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What is the origin of calling the tail vise a wagon vise?

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Forum topic by TopamaxSurvivor posted 12-11-2013 06:13 AM 1437 views 0 times favorited 9 replies Add to Favorites Watch
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TopamaxSurvivor

17677 posts in 3144 days


12-11-2013 06:13 AM

Topic tags/keywords: origin wagon vise name

Anyone know the origin of calling the tail vise a wagon vise?

-- Bob in WW ~ "some old things are lovely, warm still with life ... of the forgotten men who made them." - D.H. Lawrence


9 replies so far

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patron

13538 posts in 2809 days


#1 posted 12-11-2013 06:18 AM

maybe it was on the tail end
of a wagon
back in hopalong casidy’s day

-- david - only thru kindness can this world be whole . If we don't succeed we run the risk of failure. Dan Quayle

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shipwright

7175 posts in 2266 days


#2 posted 12-11-2013 06:20 AM

I’m no expert but I think they are two different things. As I understand it a wagon vice has a moving “wagon” within a fixed bench top. The wagon can hold dogs that work against fixed dogs. A tail vice is a moving part in and of itself, outside the fixed bench top.

-- Paul M ..............If God wanted us to have fiberglass boats he would have given us fibreglass trees. http://thecanadianschooloffrenchmarquetry.com/

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TopamaxSurvivor

17677 posts in 3144 days


#3 posted 12-11-2013 06:27 AM

David, Hoppy was a film star so I’m betting it predates him ;-) I thought it might have something to do with making wagons, but Goggle didn’t have a clue ;-(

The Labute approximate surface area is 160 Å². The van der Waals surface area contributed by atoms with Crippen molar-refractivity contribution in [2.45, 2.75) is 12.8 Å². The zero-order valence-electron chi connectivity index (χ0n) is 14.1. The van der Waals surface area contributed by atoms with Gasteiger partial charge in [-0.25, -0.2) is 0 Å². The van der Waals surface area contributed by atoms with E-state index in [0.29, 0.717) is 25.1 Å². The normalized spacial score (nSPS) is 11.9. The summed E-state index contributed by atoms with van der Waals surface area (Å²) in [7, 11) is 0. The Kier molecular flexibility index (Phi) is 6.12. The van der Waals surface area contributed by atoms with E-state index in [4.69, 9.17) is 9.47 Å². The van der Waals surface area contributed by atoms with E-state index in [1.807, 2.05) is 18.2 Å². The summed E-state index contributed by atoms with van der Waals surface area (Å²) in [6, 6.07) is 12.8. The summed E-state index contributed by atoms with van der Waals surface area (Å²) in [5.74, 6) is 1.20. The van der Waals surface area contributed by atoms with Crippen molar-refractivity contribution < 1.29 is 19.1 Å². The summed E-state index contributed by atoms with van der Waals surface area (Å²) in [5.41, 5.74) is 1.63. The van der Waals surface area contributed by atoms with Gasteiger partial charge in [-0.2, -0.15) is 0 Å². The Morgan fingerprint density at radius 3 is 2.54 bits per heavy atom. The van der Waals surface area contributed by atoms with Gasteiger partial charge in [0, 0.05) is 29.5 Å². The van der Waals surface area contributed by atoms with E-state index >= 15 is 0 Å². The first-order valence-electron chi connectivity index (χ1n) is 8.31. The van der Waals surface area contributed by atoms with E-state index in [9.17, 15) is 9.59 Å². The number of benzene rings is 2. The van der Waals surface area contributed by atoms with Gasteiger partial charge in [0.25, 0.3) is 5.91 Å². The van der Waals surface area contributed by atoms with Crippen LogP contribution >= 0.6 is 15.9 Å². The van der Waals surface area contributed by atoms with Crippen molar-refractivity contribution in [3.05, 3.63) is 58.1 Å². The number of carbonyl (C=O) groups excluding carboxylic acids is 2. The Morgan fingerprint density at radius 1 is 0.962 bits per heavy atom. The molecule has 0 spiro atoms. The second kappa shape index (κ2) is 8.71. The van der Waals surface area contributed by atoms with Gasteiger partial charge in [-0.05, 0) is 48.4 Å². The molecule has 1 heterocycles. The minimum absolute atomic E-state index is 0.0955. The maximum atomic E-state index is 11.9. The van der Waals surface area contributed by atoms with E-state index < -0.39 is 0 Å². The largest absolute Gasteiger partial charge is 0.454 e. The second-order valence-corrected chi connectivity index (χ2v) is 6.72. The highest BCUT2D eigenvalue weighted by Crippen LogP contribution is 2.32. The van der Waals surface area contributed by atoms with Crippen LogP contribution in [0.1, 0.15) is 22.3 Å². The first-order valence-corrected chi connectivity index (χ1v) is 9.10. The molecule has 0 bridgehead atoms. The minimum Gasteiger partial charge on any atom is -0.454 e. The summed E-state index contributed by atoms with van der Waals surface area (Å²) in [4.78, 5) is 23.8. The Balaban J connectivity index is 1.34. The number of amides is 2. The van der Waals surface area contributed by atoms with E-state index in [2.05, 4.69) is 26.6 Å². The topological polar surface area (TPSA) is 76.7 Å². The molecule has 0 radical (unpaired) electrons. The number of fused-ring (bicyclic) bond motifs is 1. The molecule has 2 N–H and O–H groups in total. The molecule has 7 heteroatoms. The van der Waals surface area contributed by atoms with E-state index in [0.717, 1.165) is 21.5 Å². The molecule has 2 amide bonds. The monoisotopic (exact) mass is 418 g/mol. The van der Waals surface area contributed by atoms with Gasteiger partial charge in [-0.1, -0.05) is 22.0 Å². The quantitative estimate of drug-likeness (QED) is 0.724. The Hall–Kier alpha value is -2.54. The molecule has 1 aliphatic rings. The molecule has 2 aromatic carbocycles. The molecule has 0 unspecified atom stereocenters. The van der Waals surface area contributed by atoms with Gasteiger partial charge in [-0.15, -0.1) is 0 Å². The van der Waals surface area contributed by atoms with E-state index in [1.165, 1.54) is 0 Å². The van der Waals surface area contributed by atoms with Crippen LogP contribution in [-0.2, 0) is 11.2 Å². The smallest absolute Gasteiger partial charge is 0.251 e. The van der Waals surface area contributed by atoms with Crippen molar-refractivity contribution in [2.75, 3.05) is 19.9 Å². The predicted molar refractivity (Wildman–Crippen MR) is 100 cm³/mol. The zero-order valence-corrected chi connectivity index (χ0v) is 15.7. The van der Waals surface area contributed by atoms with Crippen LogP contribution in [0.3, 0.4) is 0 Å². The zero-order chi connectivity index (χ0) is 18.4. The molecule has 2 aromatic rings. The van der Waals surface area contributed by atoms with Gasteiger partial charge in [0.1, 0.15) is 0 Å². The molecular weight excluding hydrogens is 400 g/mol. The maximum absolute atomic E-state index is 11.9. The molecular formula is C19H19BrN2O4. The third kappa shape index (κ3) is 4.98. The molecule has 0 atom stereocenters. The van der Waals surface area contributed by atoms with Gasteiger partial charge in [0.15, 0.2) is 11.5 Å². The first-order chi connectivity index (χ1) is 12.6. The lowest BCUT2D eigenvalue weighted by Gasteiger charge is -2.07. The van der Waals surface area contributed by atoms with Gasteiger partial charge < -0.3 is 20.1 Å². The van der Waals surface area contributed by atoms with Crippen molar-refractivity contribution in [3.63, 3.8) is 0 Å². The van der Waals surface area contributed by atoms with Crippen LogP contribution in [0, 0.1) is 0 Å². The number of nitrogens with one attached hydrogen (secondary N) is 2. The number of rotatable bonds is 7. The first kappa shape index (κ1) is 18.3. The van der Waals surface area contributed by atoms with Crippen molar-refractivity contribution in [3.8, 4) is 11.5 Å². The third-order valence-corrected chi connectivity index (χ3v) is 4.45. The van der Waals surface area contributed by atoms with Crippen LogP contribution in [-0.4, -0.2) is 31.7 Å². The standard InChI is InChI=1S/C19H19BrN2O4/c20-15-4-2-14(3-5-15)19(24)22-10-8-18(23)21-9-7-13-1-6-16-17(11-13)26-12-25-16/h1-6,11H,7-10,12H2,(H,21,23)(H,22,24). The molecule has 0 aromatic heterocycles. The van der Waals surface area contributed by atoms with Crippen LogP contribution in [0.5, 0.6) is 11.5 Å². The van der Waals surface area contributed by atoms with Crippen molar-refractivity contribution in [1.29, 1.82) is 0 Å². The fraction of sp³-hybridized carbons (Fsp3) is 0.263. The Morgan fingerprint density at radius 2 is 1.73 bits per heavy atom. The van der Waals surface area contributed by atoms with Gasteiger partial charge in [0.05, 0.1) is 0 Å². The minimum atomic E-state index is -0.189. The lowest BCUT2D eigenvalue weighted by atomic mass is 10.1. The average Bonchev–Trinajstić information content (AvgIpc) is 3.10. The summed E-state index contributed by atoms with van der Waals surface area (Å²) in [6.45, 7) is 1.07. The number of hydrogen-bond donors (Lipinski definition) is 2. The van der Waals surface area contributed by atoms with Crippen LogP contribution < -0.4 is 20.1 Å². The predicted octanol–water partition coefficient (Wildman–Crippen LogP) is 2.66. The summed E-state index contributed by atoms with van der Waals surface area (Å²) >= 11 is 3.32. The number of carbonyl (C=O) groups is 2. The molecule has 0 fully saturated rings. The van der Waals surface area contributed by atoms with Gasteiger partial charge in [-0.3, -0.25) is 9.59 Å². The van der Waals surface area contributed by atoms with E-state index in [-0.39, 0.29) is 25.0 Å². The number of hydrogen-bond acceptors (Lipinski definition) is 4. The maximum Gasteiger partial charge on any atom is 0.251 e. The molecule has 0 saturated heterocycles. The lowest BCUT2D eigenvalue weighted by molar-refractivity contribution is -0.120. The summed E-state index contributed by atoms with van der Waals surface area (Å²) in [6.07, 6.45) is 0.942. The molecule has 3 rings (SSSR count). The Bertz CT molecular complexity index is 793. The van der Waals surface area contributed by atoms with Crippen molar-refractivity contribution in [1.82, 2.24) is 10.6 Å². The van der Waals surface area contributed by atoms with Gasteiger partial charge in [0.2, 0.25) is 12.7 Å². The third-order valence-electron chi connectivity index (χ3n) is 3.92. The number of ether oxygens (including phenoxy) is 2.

Thanks Paul, That makes sense. Reading on LJ, I thought the terms were used interchangeably. They are probably 2 different animals and calling that part a wagon sounds reasonable;-)

-- Bob in WW ~ "some old things are lovely, warm still with life ... of the forgotten men who made them." - D.H. Lawrence

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Loren

8315 posts in 3116 days


#4 posted 12-11-2013 07:08 AM

I figured it had to do with the handwheels makers
of wagon vise hardware are using… round like a wagon
wheel you know? Of course wheel diameters have
to be kept down so the wheel rim isn’t proud of
the bench top.

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Texcaster

1140 posts in 1142 days


#5 posted 12-11-2013 10:24 AM

The wagonwheel vise is sort of new to me. I haven’t paid much attention till I got a computer.

” tailvise ” has become generic for any vise with a traveling dog or stop fitted to the end of the bench. The trad. tailvise is a very different animal. It is so versatile my face vice only gets a look in when I edge plane.

http://www.toolsforworkingwood.com/store/blog/180/The%20Argument%20for%20a%20Traditional%20Tail%20Vise

-- Mama calls me Texcaster but my real name is Mr. Earl.

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stefang

15512 posts in 2802 days


#6 posted 12-11-2013 11:33 AM

I have been wondering about that myself Bob, but I didn’t think to ask. Paul’s explanation sounds very plausible because the wagon vise would run on a ‘carriage’ on the bench just as a regular wagon would run on a carriage.

I had a friend back in the 40’s in CulverCity where MGM was located. His father worked at MGM studios making models for car crashes and ship sinking scenes,etc.. We went to the movies every Saturday morning to see Hopalong Cassidy films. My friend always wanted to sit in the front row so he could see all the fake props like big boulders supported by 2×4s, Telephone lines, and a whole host of other things that shouldn’t have been in the film.

-- Mike, an American living in Norway.

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Picklehead

1019 posts in 1397 days


#7 posted 12-11-2013 12:27 PM

I’ll be sitting on this here stump, waiting for Joe.

-- You've got to be smarter than the tree.

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TopamaxSurvivor

17677 posts in 3144 days


#8 posted 12-12-2013 02:35 AM

Looks like Paul came up with the only plausible answer.

Miike, you guys must have been rich. We went to the movies once a year ;-) I did see Hoppy’s on TV.

-- Bob in WW ~ "some old things are lovely, warm still with life ... of the forgotten men who made them." - D.H. Lawrence

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mafe

11172 posts in 2557 days


#9 posted 12-13-2013 03:24 PM

I bet on Paul.

-- MAD F, the fanatical rhykenologist and vintage architect. Democraticwoodworking.

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